How Does Medical Malpractice Happen?

Medical malpractice is a legal term used to describe a healthcare professional’s negligent act or omission that causes injury or death to the patient. In most cases, it results from negligence on behalf of the doctor and other medical professionals, such as nurses and nursing assistants. However, it can also occur when something goes wrong with a medical device or treatment administered by someone in the healthcare field. A personal injury lawyer in Whitby can help you understand your legal rights and explain your options to make informed decisions about how to proceed with your case.

Medical malpractice can be unintentional or intentional. In some cases, it may be related to a doctor’s failure to diagnose an illness or condition that could have been easily prevented had they taken proper action. Here are some examples of medical malpractice:

Failure to Diagnose

This is perhaps the most common form of medical malpractice, which occurs when a physician fails to recognize a patient’s symptoms or diseases and treat them accordingly. For example, if you go to see your doctor for chest pain and he dismisses it as indigestion and sends you home without ordering tests that could have uncovered serious cardiac problems, this would be considered malpractice.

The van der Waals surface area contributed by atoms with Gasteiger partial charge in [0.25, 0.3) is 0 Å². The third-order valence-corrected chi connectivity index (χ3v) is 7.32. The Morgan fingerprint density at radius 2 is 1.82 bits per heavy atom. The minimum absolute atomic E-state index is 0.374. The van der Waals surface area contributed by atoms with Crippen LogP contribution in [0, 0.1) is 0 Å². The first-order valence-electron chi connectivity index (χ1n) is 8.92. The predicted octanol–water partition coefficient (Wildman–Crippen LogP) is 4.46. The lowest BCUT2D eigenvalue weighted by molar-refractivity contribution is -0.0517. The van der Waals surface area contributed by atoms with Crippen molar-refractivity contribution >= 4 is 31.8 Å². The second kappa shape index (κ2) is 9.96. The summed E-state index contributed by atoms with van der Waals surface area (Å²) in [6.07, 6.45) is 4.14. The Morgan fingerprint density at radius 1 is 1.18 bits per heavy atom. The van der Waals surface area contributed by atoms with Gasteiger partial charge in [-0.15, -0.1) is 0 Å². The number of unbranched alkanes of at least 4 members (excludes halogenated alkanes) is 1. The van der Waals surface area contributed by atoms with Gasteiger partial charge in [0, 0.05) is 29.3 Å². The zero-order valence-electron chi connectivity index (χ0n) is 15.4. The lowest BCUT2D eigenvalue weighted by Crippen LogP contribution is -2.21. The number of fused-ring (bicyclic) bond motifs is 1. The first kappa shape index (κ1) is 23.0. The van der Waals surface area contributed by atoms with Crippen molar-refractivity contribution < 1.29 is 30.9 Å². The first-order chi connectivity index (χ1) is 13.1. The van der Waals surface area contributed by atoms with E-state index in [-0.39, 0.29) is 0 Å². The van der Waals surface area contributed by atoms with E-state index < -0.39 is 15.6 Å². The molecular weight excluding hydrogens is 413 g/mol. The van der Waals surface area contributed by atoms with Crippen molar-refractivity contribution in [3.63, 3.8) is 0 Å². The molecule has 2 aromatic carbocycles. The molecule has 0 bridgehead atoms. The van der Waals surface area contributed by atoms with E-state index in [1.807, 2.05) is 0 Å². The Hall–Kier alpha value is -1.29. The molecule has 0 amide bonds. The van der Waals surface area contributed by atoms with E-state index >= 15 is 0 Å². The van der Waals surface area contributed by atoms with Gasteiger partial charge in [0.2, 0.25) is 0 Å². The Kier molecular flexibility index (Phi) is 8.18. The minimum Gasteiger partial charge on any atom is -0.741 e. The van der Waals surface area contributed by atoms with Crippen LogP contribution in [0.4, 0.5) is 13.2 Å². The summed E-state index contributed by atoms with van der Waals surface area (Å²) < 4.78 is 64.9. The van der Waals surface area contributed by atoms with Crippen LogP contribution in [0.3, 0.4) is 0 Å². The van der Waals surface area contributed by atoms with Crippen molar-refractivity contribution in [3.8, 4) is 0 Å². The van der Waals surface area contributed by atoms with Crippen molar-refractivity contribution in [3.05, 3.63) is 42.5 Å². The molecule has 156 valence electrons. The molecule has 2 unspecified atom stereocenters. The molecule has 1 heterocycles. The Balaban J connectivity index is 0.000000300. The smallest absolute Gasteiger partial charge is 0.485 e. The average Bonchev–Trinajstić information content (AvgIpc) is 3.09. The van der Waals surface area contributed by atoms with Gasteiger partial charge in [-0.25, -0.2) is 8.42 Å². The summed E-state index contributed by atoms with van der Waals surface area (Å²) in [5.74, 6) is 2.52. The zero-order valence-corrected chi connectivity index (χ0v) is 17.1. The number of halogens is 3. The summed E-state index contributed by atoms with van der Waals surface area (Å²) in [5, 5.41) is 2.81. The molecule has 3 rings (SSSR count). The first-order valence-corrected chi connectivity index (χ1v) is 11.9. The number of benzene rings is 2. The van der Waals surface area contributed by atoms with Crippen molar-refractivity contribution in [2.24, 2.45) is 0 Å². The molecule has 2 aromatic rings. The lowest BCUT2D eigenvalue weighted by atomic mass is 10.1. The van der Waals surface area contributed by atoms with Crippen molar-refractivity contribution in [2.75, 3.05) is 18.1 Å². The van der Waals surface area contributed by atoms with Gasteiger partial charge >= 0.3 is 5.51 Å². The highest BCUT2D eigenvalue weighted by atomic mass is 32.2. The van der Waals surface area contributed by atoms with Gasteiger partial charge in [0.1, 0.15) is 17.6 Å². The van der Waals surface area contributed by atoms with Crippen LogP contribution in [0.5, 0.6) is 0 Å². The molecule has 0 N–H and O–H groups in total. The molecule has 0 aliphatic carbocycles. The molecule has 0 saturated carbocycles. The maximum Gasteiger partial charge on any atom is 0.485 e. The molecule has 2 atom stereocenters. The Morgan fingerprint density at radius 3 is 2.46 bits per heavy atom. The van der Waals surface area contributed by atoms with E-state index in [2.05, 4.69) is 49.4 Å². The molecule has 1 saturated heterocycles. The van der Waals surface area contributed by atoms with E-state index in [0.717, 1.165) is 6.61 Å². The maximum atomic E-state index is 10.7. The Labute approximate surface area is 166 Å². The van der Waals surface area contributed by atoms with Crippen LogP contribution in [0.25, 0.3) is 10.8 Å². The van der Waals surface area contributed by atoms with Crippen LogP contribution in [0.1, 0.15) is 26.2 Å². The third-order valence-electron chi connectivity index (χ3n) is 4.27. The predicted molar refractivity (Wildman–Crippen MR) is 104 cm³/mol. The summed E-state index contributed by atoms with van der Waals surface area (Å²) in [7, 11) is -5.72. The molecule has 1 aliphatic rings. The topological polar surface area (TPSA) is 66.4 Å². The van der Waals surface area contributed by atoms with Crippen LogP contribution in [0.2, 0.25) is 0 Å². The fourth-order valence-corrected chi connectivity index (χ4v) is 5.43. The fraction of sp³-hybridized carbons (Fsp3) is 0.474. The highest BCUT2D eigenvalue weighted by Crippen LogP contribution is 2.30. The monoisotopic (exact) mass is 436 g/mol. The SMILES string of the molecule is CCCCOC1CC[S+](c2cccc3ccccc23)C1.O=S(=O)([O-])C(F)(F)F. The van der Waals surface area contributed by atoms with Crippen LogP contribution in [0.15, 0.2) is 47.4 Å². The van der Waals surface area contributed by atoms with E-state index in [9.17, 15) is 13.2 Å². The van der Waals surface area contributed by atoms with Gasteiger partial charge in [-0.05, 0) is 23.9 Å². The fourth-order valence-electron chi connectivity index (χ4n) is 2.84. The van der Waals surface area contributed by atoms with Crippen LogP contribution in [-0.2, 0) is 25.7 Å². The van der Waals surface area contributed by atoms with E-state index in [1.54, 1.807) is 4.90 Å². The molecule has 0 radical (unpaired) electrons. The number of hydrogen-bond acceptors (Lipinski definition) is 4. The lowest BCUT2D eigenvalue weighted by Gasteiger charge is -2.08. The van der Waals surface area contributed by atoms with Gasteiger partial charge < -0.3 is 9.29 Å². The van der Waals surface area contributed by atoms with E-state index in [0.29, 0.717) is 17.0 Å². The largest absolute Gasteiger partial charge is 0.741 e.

Failure to Treat

Doctors are also required to treat patients who come into their office complaining about specific symptoms that may indicate an illness or condition requiring immediate attention. However, doctors who do not provide adequate treatment for these patients could be held liable for medical malpractice.

Medical malpractice cases can be complex because they involve multiple parties, including experts and witnesses from different fields. A lawyer knows how these pieces fit together and can help protect your rights and those of your employees and patients.


Patients often visit multiple doctors before receiving an accurate diagnosis for their illness or condition because doctors don’t always communicate effectively when sharing information about patient treatment plans. This can lead to misdiagnoses that could cause further harm to a patient’s health or even lead them down the path toward death if not properly treated soon enough.

Failure to Follow Up on Test Results

If you have an abnormal test result, but your doctor fails to follow up with additional tests or treatment options, this could also constitute medical malpractice. For example, if your doctor has ordered blood work and you get a call saying there was an issue with one of the test results, but he doesn’t tell you what it was or what he plans on doing next, this could be considered negligence on his part.

You can count on your lawyer to be there for you throughout the entire process from beginning to end, explaining each step along the way so that nothing comes as a surprise or shock when it happens to you.

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